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Effect of Sprouting Temperature and Air Relative Humidity on Metabolic Profiles of Sprouting Black Gram (Vigna mungo L.)

Limwiwattana, Danaipot, Tongkhao, Kullanart, Na Jom, Kriskamol
Journal of food processing and preservation 2016 v.40 no.2 pp. 306-315
Vigna mungo, air temperature, amino acids, antinutritional factors, black gram, disaccharides, metabolites, nutritive value, organic acids and salts, principal component analysis, raffinose, relative humidity, sprouting, stachyose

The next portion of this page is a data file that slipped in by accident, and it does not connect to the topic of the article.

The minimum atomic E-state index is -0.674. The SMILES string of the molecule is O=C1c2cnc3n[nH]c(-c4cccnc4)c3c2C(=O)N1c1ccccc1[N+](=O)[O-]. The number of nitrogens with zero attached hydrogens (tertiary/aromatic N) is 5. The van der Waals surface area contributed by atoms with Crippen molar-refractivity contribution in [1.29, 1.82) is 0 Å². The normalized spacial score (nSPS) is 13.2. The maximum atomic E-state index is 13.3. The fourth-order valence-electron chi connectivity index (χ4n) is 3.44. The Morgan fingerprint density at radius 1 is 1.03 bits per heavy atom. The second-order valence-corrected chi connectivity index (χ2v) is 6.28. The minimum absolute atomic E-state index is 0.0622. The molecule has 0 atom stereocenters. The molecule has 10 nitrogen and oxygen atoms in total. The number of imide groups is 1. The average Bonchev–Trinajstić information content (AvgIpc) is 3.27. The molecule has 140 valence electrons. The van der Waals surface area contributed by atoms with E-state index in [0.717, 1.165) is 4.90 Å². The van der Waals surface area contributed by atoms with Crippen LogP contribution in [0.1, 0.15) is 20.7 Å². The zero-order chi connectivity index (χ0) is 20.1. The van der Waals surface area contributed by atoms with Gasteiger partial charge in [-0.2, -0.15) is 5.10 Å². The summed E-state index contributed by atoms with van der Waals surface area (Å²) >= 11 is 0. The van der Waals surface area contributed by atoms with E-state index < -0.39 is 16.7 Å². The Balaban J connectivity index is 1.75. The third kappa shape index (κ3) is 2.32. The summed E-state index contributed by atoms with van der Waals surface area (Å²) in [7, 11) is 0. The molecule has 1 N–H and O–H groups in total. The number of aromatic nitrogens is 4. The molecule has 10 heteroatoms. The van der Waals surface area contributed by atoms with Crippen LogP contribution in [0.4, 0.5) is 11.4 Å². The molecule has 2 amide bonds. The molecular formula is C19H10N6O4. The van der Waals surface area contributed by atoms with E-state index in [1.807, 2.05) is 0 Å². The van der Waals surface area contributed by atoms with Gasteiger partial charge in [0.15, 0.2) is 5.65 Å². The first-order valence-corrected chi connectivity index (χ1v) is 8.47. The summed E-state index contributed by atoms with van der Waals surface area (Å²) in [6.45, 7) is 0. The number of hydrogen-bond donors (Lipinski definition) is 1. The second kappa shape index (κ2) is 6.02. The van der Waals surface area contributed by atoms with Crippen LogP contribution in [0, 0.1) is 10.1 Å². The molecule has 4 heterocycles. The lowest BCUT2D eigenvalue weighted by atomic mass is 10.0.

The sprouting process has a significant impact on the production yield and the nutritional quality of legume sprouts. In this study, we observed the effects of sprouting conditions on the metabolic profiles of black gram sprouts, specifically, incubating temperature and relative humidity. The principal component analysis exhibited obvious separation and grouping between the different sprouting temperature and relative humidity in which the intact black gram was incubated. The results showed that the optimum conditions for sprouting were a temperature of 35C and relative humidity of 80%. The semiquantitative analysis of some metabolite compounds revealed accelerated level of mono‐ and disaccharides, as well as amino acids and organic acids in the sprouts germinated in the optimum condition compared with other conditions. The sprouting also diminished antinutritional factors, as well as flatulent‐causing tri‐ and tetrasaccharides, i.e., raffinose and stachyose, respectively. PRACTICAL APPLICATIONS: Optimal temperature and relative humidity in sprouting process of black gram yielded high quality sprouts through metabolic profiles.